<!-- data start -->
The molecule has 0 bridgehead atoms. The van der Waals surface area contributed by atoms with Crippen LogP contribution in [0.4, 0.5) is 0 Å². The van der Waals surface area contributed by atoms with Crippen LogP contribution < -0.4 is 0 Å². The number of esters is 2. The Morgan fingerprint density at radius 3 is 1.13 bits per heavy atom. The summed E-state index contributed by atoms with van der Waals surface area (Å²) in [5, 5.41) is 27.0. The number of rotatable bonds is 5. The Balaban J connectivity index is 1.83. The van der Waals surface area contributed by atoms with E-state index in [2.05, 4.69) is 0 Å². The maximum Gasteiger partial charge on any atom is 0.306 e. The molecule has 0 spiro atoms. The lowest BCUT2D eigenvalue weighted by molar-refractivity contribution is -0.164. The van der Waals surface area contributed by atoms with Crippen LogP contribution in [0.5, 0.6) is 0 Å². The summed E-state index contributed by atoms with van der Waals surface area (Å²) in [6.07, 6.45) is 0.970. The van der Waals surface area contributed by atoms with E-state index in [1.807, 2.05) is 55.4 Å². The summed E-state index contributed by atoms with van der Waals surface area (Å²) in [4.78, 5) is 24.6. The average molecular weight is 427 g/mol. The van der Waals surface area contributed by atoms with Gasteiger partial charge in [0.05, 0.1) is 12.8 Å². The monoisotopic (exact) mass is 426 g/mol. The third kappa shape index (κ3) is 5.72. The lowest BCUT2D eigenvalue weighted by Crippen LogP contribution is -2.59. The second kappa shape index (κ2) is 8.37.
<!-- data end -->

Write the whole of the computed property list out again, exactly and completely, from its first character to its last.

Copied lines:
The molecule has 0 bridgehead atoms. The van der Waals surface area contributed by atoms with Crippen LogP contribution in [0.4, 0.5) is 0 Å². The van der Waals surface area contributed by atoms with Crippen LogP contribution < -0.4 is 0 Å². The number of esters is 2. The Morgan fingerprint density at radius 3 is 1.13 bits per heavy atom. The summed E-state index contributed by atoms with van der Waals surface area (Å²) in [5, 5.41) is 27.0. The number of rotatable bonds is 5. The Balaban J connectivity index is 1.83. The van der Waals surface area contributed by atoms with E-state index in [2.05, 4.69) is 0 Å². The maximum Gasteiger partial charge on any atom is 0.306 e. The molecule has 0 spiro atoms. The lowest BCUT2D eigenvalue weighted by molar-refractivity contribution is -0.164. The van der Waals surface area contributed by atoms with Crippen LogP contribution in [0.5, 0.6) is 0 Å². The summed E-state index contributed by atoms with van der Waals surface area (Å²) in [6.07, 6.45) is 0.970. The van der Waals surface area contributed by atoms with E-state index in [1.807, 2.05) is 55.4 Å². The summed E-state index contributed by atoms with van der Waals surface area (Å²) in [4.78, 5) is 24.6. The average molecular weight is 427 g/mol. The van der Waals surface area contributed by atoms with Gasteiger partial charge in [0.05, 0.1) is 12.8 Å². The monoisotopic (exact) mass is 426 g/mol. The third kappa shape index (κ3) is 5.72. The lowest BCUT2D eigenvalue weighted by Crippen LogP contribution is -2.59. The second kappa shape index (κ2) is 8.37.